I'm not sure how long a stropping lasts. Stropping certainly doesn't sharpen a blade that wasn't sharp before honing. If you strop a just honed blade, put it back in the box and it sits on the shelf for a month is it still "stropped"?
     
  11. maclean3

    maclean3 Contributor

    Then you have to take environmental factors into account. Someone in Arizona wouldn't have to deal with the same oxidation as someone in South Florida. At the very least, I'd strop it 30 or so laps before shaving just to be sure the edge was in the best possible condition.

    If I just honed my razor the night before then I know I stropped it before I put it away but I'm still going to strop that razor before I shave with it the next morning. It reinforces the practice of always stropping before a shave and it's the chance to visually inspect the blade for any possible problems.
     
  12. To me, shave-ready means you take it out of the box and shave. No stropping, just shave. Even if it sits in the box for a year after they strop it, theres no reason why it should need to be stropped again. All stropping does is straighten and realign the leading edge.
    Honestly, what I think they should do is tell you that the razor has been honed but will need a stropping before you use it. If I werent someone who educated myself on it and thought to try stropping, I probably would have assumed the razor hadnt been honed and either returned it or sent it to be honed.
    I know that WSP has a 30-day return policy, so it is possible that it was used for a month and returned but considering that both razors I got needed a stropping, I find it hard to believe that it was the case.
     
  13. +1

    Larry at WD sent me a shave ready razor. No stropping before the first shave, just hop right to it!
     
  14. Thats what I would expect unless they said otherwise.
     
  15. "Shave Ready" should mean ready to shave with. However, I do believe it is possible for a razor to be shave ready, and a couple of weeks later, unused, need a stropping. Oxidation happens. And nobody should buy a razor without also owning or buying a strop, anyway, so after unsuccessfully attempting to shave with a razor billed as shave ready, the owner naturally will strop and try again. The vendor would not be to blame, if you ask me.

    Different folks definitely have different standards for shave readiness. I can only remember buying one razor, ever, that was sharp enough that I did not want to improve it before using it. No biggie. I just picked up a couple of razors a few days ago from a reputable vendor and they were sharp enough to shave with, certainly, but not up to my personal standards. One nearly was. 50 laps on balsa with .1u diamond and it was ready to go. It's got to be sharp already, to benefit from such fine abrasive embedded up to its neck in balsa. The other will want a few swats on the 1u film and then .5u, .25u, and finally .1u. I could have shaved with it, yeah. And it would not have been an exercise in masochism to have done so. And so, I have no problem with the vendor calling both blades shave ready. I am just a little more picky. I think a lot of times a buyer will do that, proclaim that a razor is not shave ready because it won't frighten the whiskers into jumping clear out of their follicles. Or their technique isn't up to the task of shaving with a mediocre edge. Anybody should be able to shave off a decently executed 8k edge. It was the de facto standard for some time. Many shavers of days gone by shaved off approx 5k barber hones. Or paddle strops slathered with great gobs of CrOx. I think every shaver should get some shaves under his belt with sub par edges. It really helps in developing technique. When a user has science fiction sharp edges to shave with, there is no incentive to learn how to get a decent no matter what shave, only incentive to learn how not to bleed out all over the place through carelessness with a sharp edge.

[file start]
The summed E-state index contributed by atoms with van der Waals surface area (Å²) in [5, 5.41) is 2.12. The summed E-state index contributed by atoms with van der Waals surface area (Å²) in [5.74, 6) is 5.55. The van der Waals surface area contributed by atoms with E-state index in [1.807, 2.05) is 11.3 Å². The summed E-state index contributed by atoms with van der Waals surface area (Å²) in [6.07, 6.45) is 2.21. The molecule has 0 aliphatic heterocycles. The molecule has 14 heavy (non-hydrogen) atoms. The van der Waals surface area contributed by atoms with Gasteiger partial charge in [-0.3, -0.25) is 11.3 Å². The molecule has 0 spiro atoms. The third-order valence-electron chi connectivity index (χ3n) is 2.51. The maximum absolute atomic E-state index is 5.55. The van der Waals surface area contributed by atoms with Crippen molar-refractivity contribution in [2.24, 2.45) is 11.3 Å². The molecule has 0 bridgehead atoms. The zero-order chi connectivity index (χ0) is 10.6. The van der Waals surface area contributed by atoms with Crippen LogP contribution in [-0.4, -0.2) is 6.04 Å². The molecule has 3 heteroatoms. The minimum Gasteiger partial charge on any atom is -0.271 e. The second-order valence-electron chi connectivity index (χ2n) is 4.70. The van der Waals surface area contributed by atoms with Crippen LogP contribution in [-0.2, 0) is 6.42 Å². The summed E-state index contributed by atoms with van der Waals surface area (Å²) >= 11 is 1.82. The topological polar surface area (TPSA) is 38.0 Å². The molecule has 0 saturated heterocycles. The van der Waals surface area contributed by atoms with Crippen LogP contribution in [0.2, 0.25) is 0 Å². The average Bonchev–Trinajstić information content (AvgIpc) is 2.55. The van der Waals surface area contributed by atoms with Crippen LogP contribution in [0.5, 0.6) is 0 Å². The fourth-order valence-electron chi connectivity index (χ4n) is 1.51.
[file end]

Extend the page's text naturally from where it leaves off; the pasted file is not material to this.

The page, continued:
So a shave ready edge should simply mean it is ready to shave with, not necessarily ready to shave with by someone who doesn't really know how to shave yet. And obviously it should mean it SHIPPED shave ready, not necessarily arrived shave ready. And allowances should be made regarding needing a fresh stropping, because sometimes it will indeed be needed. A newb should try just shaving first, and if it seems necessary to strop, stop the shave and strop, then try again.